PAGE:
When Kaia* was a baby, I would put my feet up on the coffee table at my parents’ house with my knees bent and sit her up on my legs facing me. She was only 6 weeks old when one day, I kept staring into her eyes, sticking my tongue out at her over and over again. This went on for several minutes, until all of a sudden, she stuck her tongue back out at me and I was so surprised that I shrieked and started crying and laughing uncontrollably. I could not believe that she was so smart and engaged. And then she smiled and did a little chortle right back at me. She had a sparkle in her eye as she kept sticking her tongue out at me, waiting until I would laugh, and then she would let out her own little laugh. I knew she would be a troublemaker like me. It was the first primal connection that I had ever had in my whole life, other than the ones I do not remember because of death.Read More
My depression is a patriarchal, oppressive abuser. It taunts me with how I don’t live up to the standards that my culture has set for me—standards that are fucking bullshit, impossible to achieve, and have nothing to do with what I want in life.Read More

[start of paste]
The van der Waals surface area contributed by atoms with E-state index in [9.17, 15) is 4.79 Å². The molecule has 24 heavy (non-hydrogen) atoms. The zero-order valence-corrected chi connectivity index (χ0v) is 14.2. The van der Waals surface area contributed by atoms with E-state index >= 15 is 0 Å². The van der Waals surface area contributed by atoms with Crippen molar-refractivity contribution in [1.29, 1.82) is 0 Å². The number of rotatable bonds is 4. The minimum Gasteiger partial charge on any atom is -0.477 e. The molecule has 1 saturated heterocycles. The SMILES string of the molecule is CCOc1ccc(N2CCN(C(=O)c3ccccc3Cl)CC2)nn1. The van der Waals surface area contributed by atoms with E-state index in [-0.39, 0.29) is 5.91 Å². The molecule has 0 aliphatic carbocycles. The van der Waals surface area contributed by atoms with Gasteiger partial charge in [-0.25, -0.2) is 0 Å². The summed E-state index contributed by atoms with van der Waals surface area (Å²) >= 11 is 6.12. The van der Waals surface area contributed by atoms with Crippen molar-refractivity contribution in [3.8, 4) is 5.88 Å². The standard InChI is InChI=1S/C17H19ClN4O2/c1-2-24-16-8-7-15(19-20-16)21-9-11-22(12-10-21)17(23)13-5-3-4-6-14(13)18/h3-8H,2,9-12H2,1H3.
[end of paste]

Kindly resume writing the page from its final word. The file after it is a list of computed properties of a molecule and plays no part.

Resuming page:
It is so incredibly difficult to carry grief, guilt, and fear yet still allow myself to sit in love, happiness, and gratitude. On the days that Lu is not here, I often allow myself to dive deep into the grief and sadness I feel over the decline of Kaia.*Read More
“The first thing that Kaia* would ever teach me is that I can trust myself.”
I found a story I wrote in 2002 about giving birth to Kaia and how it was something that gave me personal peace. I was stunned by how much the story’s themes still thread themselves throughout our lives.Read More
There’s a short window in many young women’s lives—after they are primarily daughters, and before they are primarily wives or partners or mothers. I think about this period of time a lot, maybe with similar fascination that the photographer Sally Mann had with the age of twelve for girls. It’s a transition from one you to another you, and we can learn a lot about womanhood by gazing into this window.Read More
When I said that I was taking a social media break, I didn’t mean it like how normal people regularly take time off from social media to focus on the important things in their lives. I meant it in a way where I realized a while ago that social media engagement and mindless scrolling are specific behaviors that I use to avoid feeling anything, and so I decided to begin a break on a very specific day—a day after the election was over.
Another reason that I decided I needed a social media break is because I have started to realize that I create a lot of content that people enjoy and find helpful and that it all belongs to someone else and can be taken from me at any time. I learned that lesson when I was randomly—and apparently permanently—suspended from Twitter, without any recourse. There is nothing that you can do to guarantee your access to any platform. You can follow the rules like I did, and you can still be arbitrarily banned.Read More